Saturday, April 11, 2009

Time for a break

All that biking is taking its toll on my legs.

In today's La Mesa ride, I was having a harder time climbing than usual. There's really nothing wrong with how I spin the cranks. On the contrary, I think it was actually improving. It's just that my legs were hurting, particularly the muscles in the inner thigh area. There was even a point that I was on the verge of cramping! Now that would've been funny - surviving Bataan and La Mesa only to suffer cramps on the way to the Giant store. And no,we didn't climb the wall.

Sheesh! I think I'm getting a massage tomorrow.

Friday, April 10, 2009

First Impression: WTB Nano Saddle

Why is it that when we buy something new for the bike, we almost always have to schedule a nice ride to try it out? Case in point: me and my new WTB saddle.

Yes my friends, I've decided to let go of my hard and stiff Selle Italia Trans Am for a WTB Nano saddle. With WTB getting good reviews in terms of comfort, buying one for only P1,000 from Ato of PhilMoFo is a no brainer. It's definitely a steal, and if you hurry, he still might have some stocks. Check out his thread at the Philippine Mountain Biking Forum.

If you can still remember, I bought my old saddle from a PCN member based in Pampanga. It was stiff when I got it but I figured, with my weight and the kilometers I'm gonna put on this, it's bound to get comfortable. Well, a few years later, it's still as stiff as hell.

I was thinking of visiting Dan's Bike Shop in Makati this holiday break to check out their Specialized Body Geometry saddles when I stumbled upon this good deal. I guess I won't need that anymore.

Now for the ride.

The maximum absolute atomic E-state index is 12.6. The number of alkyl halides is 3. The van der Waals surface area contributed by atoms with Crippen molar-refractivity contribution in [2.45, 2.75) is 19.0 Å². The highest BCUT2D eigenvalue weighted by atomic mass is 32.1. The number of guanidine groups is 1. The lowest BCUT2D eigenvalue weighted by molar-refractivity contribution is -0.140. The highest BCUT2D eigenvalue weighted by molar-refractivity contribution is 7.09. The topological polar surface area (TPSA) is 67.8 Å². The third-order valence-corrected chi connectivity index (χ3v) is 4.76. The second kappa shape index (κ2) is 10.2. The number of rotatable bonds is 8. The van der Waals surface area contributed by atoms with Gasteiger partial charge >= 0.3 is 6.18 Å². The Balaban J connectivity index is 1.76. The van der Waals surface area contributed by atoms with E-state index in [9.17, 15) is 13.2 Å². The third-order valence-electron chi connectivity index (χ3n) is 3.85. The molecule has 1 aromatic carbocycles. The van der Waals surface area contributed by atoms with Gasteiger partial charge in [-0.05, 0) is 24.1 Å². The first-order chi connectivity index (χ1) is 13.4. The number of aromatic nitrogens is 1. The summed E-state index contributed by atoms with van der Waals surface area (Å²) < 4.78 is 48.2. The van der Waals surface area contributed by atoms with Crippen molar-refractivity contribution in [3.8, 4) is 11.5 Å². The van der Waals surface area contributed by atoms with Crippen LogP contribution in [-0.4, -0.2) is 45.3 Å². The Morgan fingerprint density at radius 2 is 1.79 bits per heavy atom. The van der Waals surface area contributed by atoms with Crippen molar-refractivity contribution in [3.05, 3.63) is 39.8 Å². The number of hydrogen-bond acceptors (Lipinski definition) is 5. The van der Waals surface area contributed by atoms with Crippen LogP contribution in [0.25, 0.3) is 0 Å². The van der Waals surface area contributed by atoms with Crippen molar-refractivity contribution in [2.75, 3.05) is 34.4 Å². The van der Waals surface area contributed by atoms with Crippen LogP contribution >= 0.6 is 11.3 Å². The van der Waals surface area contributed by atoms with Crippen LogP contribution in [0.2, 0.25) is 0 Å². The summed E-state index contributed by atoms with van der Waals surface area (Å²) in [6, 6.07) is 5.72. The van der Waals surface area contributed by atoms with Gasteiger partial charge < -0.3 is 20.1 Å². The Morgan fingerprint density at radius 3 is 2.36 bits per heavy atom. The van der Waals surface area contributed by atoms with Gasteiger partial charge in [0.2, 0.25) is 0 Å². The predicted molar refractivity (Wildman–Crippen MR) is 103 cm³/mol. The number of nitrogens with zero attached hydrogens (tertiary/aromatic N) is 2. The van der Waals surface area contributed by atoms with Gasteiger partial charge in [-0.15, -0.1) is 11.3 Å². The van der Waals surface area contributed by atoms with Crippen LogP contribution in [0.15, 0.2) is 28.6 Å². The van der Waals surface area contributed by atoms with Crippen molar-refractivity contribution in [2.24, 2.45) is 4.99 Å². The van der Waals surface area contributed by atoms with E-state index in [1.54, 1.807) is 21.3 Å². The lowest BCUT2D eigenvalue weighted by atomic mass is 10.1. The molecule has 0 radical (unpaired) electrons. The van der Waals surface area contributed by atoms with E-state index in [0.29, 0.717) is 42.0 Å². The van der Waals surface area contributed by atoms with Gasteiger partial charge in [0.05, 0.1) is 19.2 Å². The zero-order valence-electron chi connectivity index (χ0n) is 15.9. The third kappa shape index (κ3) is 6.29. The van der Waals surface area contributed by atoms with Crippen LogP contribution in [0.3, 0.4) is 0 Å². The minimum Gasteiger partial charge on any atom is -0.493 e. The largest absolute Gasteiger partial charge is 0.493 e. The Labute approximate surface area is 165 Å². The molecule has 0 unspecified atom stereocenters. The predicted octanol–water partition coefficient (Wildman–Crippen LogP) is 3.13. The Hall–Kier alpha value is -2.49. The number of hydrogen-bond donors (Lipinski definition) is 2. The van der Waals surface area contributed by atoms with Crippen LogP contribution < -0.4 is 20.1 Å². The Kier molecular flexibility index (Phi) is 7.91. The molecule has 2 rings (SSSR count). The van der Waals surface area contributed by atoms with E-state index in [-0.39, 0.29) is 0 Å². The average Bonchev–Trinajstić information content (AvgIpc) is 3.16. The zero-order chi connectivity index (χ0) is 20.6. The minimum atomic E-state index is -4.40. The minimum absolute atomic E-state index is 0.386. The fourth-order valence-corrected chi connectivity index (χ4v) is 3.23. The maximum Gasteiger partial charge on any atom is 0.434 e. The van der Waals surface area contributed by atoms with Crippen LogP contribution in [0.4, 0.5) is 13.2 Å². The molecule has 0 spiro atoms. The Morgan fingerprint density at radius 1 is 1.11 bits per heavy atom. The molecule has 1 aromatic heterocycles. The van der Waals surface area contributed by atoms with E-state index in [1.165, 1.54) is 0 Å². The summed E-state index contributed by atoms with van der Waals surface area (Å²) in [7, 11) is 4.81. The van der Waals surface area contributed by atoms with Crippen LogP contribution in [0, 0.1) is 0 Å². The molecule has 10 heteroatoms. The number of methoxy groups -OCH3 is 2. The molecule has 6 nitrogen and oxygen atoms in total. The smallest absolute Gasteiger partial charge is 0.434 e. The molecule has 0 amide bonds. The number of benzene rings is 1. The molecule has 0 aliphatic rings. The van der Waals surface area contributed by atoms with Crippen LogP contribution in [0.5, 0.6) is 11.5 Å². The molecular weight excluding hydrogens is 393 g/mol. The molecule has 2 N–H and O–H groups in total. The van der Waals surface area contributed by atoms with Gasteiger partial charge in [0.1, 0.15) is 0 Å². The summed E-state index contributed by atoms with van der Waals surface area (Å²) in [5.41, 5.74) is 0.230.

I was supposed to ride to Antipolo today but I woke up late and there were a lot of pilgrims going up Sumulong. In short, I didn't feel like it. So instead of that, I did a nice and sweet UP-Ateneo loop just to try out the saddle.

With just a few kilometers, I can feel the difference already. Although my butt was a bit sore from the La Mesa ride yesterday using my old saddle, the WTB Nano seems to be OK.

As part of my Good Friday thing, I washed my bike and even applied some tire black on my Nevegals. I guess that's all for nothing as we're heading to the hills of Licao-Licao tomorrow - perfect place to try out my new stuff.

La Mesa Ride with Justin Steiner of Dirt Rag Magazine

Needless to say, the white dude is Justin Steiner from Dirt Rag Magazine. He visited the Philippines for the first time to check out this year's Terry Larrazabal Bike Festival in Subic.

The ride in the La Mesa Nature Reserve is his last one before flying back to the US. He also rode Maarat the day before with the Voodoo guys Agu and Polly!

Wednesday, April 08, 2009

Bicycling's Bike Maintenance Checklist

Yesterday, I was doing the rounds, hopping from one cycling site to the other, checking out what's new until I stumbled upon this nice checklist from Bicycling on Spring Bicycle Maintenance. Now, we really don't have spring here in the Philippines. Nonetheless, I really think that some of these are very applicable to us, especially for those who are going back to biking after a long hiatus. Here's the low down :

1. Inspect the frame for cracks
Cracks usually occur near welded areas, or where the frame is butted. Probably the most common spot is the underside of the down tube, just below the head tube. On carbon frames, it can be difficult to tell if you’re looking at a scratch in the clearcoat or a crack in the frame. If your fingernail can catch on the blemish, it might be a crack. If you have your suspicions, go to the shop.

2. Remove and lube your seatpost
Mark the height of your seatpost with tape or a pencil, then remove it, wipe it clean and, if it’s steel or aluminum, smear a light layer of grease over the section that goes inside the frame.

3. Check that wheels are clean and true
Dirty rims interfere with stopping power, so first clean the rims with a slightly abrasive pad, or just scrub hard with a rag soaked in dish soap, and then rinse and dry. Then, check to see if your wheels are wobbling. On warped wheels, the ride is rougher, you have less control, and you could end up on the ground if the wheel folds or a spoke breaks.

4. Adjust or replace your brakes